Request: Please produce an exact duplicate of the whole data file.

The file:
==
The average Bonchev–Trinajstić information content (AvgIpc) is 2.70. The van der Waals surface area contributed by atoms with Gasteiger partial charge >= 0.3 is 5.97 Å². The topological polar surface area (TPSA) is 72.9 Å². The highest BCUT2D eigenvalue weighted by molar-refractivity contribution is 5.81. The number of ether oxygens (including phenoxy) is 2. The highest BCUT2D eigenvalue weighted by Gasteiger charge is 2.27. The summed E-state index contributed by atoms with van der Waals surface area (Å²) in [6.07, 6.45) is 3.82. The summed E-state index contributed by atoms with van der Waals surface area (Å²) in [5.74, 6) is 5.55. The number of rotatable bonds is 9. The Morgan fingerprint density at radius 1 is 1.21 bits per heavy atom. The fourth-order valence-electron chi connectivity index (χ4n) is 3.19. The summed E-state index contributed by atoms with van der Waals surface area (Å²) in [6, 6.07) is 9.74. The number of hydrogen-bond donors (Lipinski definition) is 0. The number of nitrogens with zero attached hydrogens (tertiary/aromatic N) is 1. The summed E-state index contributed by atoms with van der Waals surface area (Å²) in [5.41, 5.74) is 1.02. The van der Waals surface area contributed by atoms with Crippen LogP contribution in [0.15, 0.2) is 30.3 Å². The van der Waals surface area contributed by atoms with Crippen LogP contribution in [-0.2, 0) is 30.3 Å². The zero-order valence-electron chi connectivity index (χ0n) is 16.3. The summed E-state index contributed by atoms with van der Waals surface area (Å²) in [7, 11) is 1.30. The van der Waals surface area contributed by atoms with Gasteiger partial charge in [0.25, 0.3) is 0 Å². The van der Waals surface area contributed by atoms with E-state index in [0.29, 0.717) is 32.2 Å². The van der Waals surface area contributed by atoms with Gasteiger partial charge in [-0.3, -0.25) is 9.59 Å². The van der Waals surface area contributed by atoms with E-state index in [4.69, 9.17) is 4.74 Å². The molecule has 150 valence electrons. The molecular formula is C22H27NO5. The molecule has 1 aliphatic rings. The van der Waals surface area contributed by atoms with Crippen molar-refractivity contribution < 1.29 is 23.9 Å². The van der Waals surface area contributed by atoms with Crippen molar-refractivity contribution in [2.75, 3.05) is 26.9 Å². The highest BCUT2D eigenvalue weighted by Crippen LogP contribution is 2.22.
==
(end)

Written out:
The average Bonchev–Trinajstić information content (AvgIpc) is 2.70. The van der Waals surface area contributed by atoms with Gasteiger partial charge >= 0.3 is 5.97 Å². The topological polar surface area (TPSA) is 72.9 Å². The highest BCUT2D eigenvalue weighted by molar-refractivity contribution is 5.81. The number of ether oxygens (including phenoxy) is 2. The highest BCUT2D eigenvalue weighted by Gasteiger charge is 2.27. The summed E-state index contributed by atoms with van der Waals surface area (Å²) in [6.07, 6.45) is 3.82. The summed E-state index contributed by atoms with van der Waals surface area (Å²) in [5.74, 6) is 5.55. The number of rotatable bonds is 9. The Morgan fingerprint density at radius 1 is 1.21 bits per heavy atom. The fourth-order valence-electron chi connectivity index (χ4n) is 3.19. The summed E-state index contributed by atoms with van der Waals surface area (Å²) in [6, 6.07) is 9.74. The number of hydrogen-bond donors (Lipinski definition) is 0. The number of nitrogens with zero attached hydrogens (tertiary/aromatic N) is 1. The summed E-state index contributed by atoms with van der Waals surface area (Å²) in [5.41, 5.74) is 1.02. The van der Waals surface area contributed by atoms with Crippen LogP contribution in [0.15, 0.2) is 30.3 Å². The van der Waals surface area contributed by atoms with Crippen LogP contribution in [-0.2, 0) is 30.3 Å². The zero-order valence-electron chi connectivity index (χ0n) is 16.3. The summed E-state index contributed by atoms with van der Waals surface area (Å²) in [7, 11) is 1.30. The van der Waals surface area contributed by atoms with Gasteiger partial charge in [0.25, 0.3) is 0 Å². The van der Waals surface area contributed by atoms with E-state index in [0.29, 0.717) is 32.2 Å². The van der Waals surface area contributed by atoms with Gasteiger partial charge in [-0.3, -0.25) is 9.59 Å². The van der Waals surface area contributed by atoms with E-state index in [4.69, 9.17) is 4.74 Å². The molecule has 150 valence electrons. The molecular formula is C22H27NO5. The molecule has 1 aliphatic rings. The van der Waals surface area contributed by atoms with Crippen molar-refractivity contribution < 1.29 is 23.9 Å². The van der Waals surface area contributed by atoms with Crippen molar-refractivity contribution in [2.75, 3.05) is 26.9 Å². The highest BCUT2D eigenvalue weighted by Crippen LogP contribution is 2.22.